* Furthermore – if you think the tax system is unjust because it asks people who earn more money to pay more taxes, then let me draw an illustration for you. In my office, I’m always asked to carry heavy boxes. Is it because we have an unjust carrying system? Is it because I’m being punished for being strong? No. It’s because I’m the only person in the office who can carry heavy boxes. Of the other two employees, one is a weak, elderly woman, and the other had a brain injury that means she can’t balance or grip very well. See? I have the strength and balance, so I carry the boxes. High income earners have the wherewithal to contribute more, so we ask more of them. In all honesty, this is so incredibly obvious, I suspect that anyone who is educated and thinks otherwise is being disingenuous at best.

  3. dwr says:

    “Furthermore – if you think the tax system is unjust because it asks people who earn more money to pay more taxes”

    I’m not sure anyone has said everyone should pay the same amount of taxes per year. But it is offensive that almost 50% of Americans pay zero federal income taxes while others pay 25-30%.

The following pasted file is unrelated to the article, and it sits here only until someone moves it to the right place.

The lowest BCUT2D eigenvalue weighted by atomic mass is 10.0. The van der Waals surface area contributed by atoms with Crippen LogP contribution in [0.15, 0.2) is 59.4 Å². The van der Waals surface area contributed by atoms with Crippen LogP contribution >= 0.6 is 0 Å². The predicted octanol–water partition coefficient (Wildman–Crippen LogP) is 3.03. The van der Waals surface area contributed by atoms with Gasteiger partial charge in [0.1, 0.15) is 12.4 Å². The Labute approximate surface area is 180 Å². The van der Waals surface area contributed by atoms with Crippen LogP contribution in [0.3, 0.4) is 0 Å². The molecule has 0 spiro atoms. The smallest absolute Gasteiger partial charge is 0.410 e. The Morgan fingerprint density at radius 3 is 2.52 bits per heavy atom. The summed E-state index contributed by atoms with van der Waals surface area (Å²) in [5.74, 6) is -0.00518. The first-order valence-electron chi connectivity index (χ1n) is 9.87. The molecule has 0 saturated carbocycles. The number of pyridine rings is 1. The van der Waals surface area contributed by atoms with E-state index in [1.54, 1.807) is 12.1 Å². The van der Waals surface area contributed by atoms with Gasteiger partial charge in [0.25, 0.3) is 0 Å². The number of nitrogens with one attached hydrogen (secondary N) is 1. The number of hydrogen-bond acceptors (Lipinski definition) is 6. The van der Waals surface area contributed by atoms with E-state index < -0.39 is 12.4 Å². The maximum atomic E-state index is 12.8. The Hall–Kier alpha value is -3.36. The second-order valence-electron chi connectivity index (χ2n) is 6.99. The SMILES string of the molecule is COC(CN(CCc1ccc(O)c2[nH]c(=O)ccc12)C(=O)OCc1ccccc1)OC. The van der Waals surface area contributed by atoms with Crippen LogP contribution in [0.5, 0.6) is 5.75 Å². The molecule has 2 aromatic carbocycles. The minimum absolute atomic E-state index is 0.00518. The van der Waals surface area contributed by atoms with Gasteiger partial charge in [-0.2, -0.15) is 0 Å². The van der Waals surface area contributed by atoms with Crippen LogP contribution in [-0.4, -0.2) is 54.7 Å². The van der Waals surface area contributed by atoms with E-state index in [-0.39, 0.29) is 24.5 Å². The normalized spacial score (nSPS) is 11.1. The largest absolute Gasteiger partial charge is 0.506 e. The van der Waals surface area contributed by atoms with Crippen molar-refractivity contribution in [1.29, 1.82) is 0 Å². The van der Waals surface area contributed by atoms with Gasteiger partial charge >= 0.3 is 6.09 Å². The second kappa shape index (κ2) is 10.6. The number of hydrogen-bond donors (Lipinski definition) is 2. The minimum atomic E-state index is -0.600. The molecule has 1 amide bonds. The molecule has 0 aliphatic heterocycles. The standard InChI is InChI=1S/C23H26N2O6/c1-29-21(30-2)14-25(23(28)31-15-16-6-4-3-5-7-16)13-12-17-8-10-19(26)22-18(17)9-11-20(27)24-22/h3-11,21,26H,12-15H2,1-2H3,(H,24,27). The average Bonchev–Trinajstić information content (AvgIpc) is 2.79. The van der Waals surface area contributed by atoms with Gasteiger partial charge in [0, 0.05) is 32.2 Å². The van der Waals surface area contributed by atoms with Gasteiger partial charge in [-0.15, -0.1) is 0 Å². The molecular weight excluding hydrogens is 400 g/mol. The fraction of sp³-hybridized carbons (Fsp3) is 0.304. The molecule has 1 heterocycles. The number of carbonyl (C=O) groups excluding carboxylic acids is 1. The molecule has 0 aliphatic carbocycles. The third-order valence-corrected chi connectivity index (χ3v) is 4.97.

4. dwr says:

    “Why is it that the 1 percenters in this country are not all in Washington protesting about the enormous tax burden they are carrying?”

    Is this a trick question? It’s because they’re busy working.

  5. Brian Van_D says:

    Cor – first of all, congratulations on being so big and strong.

    Second, do you really think that “anyone who is educated and thinks otherwise is being disingenuous at best”? What class would I have to take, or what degree would I need to earn in order to think the same way you do? I suspect the doctor in the article is educated (and probably doesn’t have box hauling as a part of his job description) but maybe he took the wrong courses.

    Do you think the doctor hasn’t “contribute[d] something to the society that gave them the opportunity to have such a wonderful life”? It seems to me that not many people in society provide more opportunities than doctors. You know, saving lives and what not.

  6. Rhonda says: